Silicon Valley Collaborative Renewable Energy Procurement (SV-REP) Project

Our Renewable Energy Procurement Project

Project Summary

Purchasing Power coverThe Silicon Valley Collaborative Renewable Energy Procurement (SV-REP) Project was launched by Joint Venture Silicon Valley's Public Sector Climate Task Force, in partnership with the County of Santa Clara, California. Formed in 2007, the Task Force includes representatives from nearly 50 Silicon Valley cities, towns and counties, plus several special districts and other public agencies. The goal of the Task Force is to develop effective, collaborative solutions for the reduction of greenhouse gas emissions from public agency operations and to learn from each other about climate protection programs.

Full Report [PDF]

The Challenge

The SV-REP project was created to address three of the major challenges regarding public sector adoption of renewable energy in an era of diminished financial resources, including: high upfront costs associated with the purchase and installation of these technologies, the considerable transaction costs involved in conducting competitive bid processes and developing agreements, and the general lack of understanding of financing options and available incentives. The goal of the SV-REP project was to address these challenges via a regional collaborative effort utilizing a standardized Power Purchase Agreement (PPA) financing model, lease agreements and procurement process.

Although purchasing a renewable energy system outright is generally considered to be the most cost effective strategy in the long-term, the high capital costs are often prohibitive. An alternative method of financing is needed in order to utilize renewable energy and thereby decrease energy costs and aid in the reduction of carbon emissions in compliance with AB32. In the past five years, the financial sector and renewable energy providers have developed innovative third party ownership financing structures (Power Purchase Agreements) to take advantage of the tax incentives available to the private sector. However, these financing structures require significant legal, procurement, property management, and engineering expertise to execute and therefore have high transaction costs that present a barrier to local governments.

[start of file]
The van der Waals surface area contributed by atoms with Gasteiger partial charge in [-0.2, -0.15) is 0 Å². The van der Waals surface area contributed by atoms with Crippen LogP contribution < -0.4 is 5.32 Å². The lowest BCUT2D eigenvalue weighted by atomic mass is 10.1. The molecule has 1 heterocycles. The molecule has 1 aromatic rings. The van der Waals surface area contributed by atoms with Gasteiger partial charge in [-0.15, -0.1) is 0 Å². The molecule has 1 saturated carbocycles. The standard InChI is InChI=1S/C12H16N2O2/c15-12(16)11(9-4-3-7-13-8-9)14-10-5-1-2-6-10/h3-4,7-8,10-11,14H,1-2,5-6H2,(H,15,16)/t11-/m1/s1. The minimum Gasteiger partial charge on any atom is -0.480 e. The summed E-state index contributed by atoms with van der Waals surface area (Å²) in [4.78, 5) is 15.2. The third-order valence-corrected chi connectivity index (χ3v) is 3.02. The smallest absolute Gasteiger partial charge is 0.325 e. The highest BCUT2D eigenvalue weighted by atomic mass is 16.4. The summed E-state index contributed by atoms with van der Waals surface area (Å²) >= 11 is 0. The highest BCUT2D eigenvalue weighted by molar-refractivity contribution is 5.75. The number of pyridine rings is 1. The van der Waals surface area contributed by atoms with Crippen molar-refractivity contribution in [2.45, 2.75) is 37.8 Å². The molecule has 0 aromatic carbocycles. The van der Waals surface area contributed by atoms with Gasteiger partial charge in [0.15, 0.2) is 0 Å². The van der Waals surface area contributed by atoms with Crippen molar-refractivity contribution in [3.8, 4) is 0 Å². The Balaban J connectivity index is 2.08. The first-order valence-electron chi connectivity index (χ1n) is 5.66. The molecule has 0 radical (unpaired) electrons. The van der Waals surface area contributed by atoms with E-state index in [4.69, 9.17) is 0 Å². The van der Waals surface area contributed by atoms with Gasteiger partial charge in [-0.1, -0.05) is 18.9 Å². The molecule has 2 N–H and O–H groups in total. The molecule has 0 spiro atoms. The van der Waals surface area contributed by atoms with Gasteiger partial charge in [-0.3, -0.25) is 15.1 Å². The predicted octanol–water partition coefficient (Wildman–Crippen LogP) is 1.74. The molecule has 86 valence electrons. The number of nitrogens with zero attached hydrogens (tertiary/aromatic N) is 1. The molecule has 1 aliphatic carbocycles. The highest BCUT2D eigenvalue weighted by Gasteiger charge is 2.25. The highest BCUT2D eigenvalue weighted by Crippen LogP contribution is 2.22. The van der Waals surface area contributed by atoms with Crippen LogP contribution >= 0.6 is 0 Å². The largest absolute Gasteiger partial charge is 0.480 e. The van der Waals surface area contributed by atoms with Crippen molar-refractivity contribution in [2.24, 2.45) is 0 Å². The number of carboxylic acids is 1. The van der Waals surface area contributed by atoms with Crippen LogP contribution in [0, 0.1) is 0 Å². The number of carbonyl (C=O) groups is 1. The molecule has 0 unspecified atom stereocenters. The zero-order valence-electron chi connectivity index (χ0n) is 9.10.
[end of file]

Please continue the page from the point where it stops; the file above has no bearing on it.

The Opportunity

In order to support the public sector adoption of renewable energy and reduce transaction costs, Joint Venture and the members of the Public Sector Climate Task Force partnered with the County of Santa Clara, as lead agency, on a regional collaborative procurement. By leveraging the contractual resource investment of the lead agency and creating a procurement pool, all participants benefit by reducing or eliminating barriers to adoption of renewable power.

Through a collaborative and transparent process, the SV-REP addressed the informational barriers and limited resource capacities that are impediments to adoption of renewable energy and non-traditional financing approaches. This method not only conserved funds, but also accelerated the financing process and deployment of renewable energy technologies to achieve climate protection goals while supporting local economic development.

Project Goals

The group embarked on this process to achieve the following regional benefits:

  1. Conservation of government funds for capital investment.
  2. Reduced transaction costs through standardized processes, agreements and collaborative procurement.
  3. Increased Public Sector adoption and installation of renewable energy generation systems throughout Silicon Valley.
  4. Reduction of greenhouse gas emissions from public agency operations.
  5. Volume discounts and decreased prices due to robust competition.
  6. Stimulation of the local economy by using local vendors, creating jobs, and additional business activity.
  7. Stabilization of electricity costs through the use of Power Purchase Agreements.
  8. Standardized Power Purchase Agreement and procurement documents.
  9. Creation of a case study to share with other regions looking to do similar projects through a collaborative process.

Leadership Team